Prinny: Can I Really Be the Hero? – Nintendo Switch Review

Overview – developed by Nippon Ichi Software and published by NIS America, Prinny: Can I Really Be the Hero? hits the Nintendo Switch with a remaster of the original PSP title. This spin-off to the Disgaea franchise features all the self-aware humor, charm and punishing challenges that the main series is known for while taking the form of a side-scrolling action platformer. This title is available exclusively for the Nintendo Switch, a link to the official site and Nintendo store page will be available at the bottom of this review.

Disclaimer: before I get into the review, I would like to thank NIS America for providing the copy of Prinny: Can I Really Be the Hero? that was used for this piece. The provision of this title has not influenced the contents of this article, all thoughts and opinions expressed within are my own.

Now with the introductions out of the way, let’s get into the review, starting off with the story. I will be calling this release Prinny 1 for brevity and the player character as either Hero or Hero Prinny.

Story – the Demon Lord Etna has discovered that her Ultra Dessert has gone missing, initially blaming her squad of Prinnies for stealing it. After convincing her that they weren’t responsible, she gives her demon servants the task of obtaining another for her. Unfortunately, Prinnies are fragile and explode easily. To compensate for this, Etna provides a scarf for the little demons to wear that prevents them from exploding easily.

However, there is just one scarf so as each Prinny falls, the next must take the lead as the hero. The Prinny squad now has 10 hours to collect ingredients and create a new Ultra Dessert, travelling through the different parts of the Netherworld to complete their quest. With a total of 1000 Prinnies, they may have numbers on their side but the Netherworld is a dangerous place, filled with demons and monsters that will do their worst to make them explode.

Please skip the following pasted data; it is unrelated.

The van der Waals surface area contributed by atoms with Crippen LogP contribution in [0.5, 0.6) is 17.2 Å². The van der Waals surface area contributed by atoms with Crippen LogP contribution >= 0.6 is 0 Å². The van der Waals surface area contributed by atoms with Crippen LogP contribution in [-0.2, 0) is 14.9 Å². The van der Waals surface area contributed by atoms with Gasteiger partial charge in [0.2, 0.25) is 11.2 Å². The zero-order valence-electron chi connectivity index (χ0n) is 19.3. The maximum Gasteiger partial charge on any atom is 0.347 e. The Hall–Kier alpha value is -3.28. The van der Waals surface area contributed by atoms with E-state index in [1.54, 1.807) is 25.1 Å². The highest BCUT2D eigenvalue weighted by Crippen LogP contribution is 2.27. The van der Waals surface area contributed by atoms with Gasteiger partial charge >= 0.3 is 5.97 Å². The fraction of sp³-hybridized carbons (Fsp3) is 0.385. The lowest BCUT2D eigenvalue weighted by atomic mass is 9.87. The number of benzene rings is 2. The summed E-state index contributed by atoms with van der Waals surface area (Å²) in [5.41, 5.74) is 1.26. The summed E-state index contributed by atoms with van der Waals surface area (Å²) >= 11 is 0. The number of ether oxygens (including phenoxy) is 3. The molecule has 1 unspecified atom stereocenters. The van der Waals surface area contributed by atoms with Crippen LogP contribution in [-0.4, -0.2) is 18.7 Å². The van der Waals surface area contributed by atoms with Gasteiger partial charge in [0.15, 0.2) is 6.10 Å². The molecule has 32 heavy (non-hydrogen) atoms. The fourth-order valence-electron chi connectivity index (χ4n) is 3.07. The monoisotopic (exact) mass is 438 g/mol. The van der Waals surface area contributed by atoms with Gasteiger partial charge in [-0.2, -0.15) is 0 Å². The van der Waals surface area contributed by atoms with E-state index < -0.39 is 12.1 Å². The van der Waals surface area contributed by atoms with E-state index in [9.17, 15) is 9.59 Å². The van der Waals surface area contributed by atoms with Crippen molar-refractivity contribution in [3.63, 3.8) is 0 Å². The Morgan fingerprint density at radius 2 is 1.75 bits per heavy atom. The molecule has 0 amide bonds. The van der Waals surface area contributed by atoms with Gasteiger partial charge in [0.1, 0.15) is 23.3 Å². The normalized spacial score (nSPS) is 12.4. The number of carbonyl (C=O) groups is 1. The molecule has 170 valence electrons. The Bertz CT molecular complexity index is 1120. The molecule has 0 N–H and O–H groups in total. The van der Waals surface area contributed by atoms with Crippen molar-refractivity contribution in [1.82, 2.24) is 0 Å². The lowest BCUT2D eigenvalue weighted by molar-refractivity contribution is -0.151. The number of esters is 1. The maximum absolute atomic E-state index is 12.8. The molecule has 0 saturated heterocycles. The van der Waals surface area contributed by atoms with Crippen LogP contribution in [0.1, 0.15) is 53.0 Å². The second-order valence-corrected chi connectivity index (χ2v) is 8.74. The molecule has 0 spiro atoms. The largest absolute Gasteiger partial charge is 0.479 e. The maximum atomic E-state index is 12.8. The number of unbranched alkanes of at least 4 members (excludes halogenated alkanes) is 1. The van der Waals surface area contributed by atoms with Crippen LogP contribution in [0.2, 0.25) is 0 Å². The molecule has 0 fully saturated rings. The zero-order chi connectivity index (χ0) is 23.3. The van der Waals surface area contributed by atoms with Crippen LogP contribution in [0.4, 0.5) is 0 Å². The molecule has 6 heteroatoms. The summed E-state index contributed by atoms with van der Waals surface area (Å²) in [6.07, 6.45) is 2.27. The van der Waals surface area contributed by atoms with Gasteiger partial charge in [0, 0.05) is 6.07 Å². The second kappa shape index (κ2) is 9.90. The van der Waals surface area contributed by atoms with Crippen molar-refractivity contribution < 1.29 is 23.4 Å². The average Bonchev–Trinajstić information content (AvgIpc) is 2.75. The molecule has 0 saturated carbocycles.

Gameplay – Prinny 1 is a side-scrolling action platformer, vastly different from the main releases in the Disgaea franchise. The core premise is to travel from the starting point of each stage to the boss gate, battling enemies, collecting items and avoiding deadly traps. This is an arcade styled title, with a high score system where desserts, enemies and checkpoints provide point rewards. The story mode is made up of 10 stages, with a non-linear flow to the first half of the game as the first six stages are playable in any order, giving the player flexibility in the way they want approach the game.

At the start of the game, there are two options to select, Casual where the player can take three hits before death and Hell’s Finest where one hit equals death. This choice is the only setting for difficulty that players have access to, however, the difficulty selection can be changed during the game if desired.  Both Casual and Hell’s Finest are tough, but with 1000 Prinnies in the squad the player has plenty of chances to succeed at their quest.

The Hero Prinny has a simple move set, consisting of a slash attack that can be performed on the ground and in the air, a hip pound attack that can stun enemies and a spin dash. The moves that the player has access to may appear limited, but fit the game well, providing a sense of fluidity and accessibility to players of all skill levels. In some stages, there are special vehicles that the Hero can operate, allowing players multiple solutions to some of the tougher segments, adding to the free form approach to the game.

The majority of the stages follow the traditional platformer style, with the Hero Prinny moving from the starting point to the end of the stage. There are checkpoints scattered through the stage, activated by using the hip pound. The frequency of checkpoints in a stage varies, with the challenge dictated by the number of stars assigned to the chosen stage. At the end of the stage a boss gate appears, once opened a cutscene plays out and the boss battle for that level begins.

In battle, bosses must be stunned with a hip pound attack, this will weaken the bosses defense and temporarily stun them if their shields has been fully depleted. While stunned, the Hero can attack as many times as the attack button can be hit, but be careful as the bosses may attack at close range upon recovery. Once the boss is defeated, the stage is cleared and the player is given a ranking based on their performance.

Outside of the stages, the player has access to several NPC options at the home base (unlocked by collecting orbs in stages). I will be listing only a few core functions to prevent spoiling some of the surprises this game holds. These core functions are;

  • Save Manager – this Prinny allows you to save the game, the most important NPC to unlock during the game. Make sure to save often as lost data can be a real pain.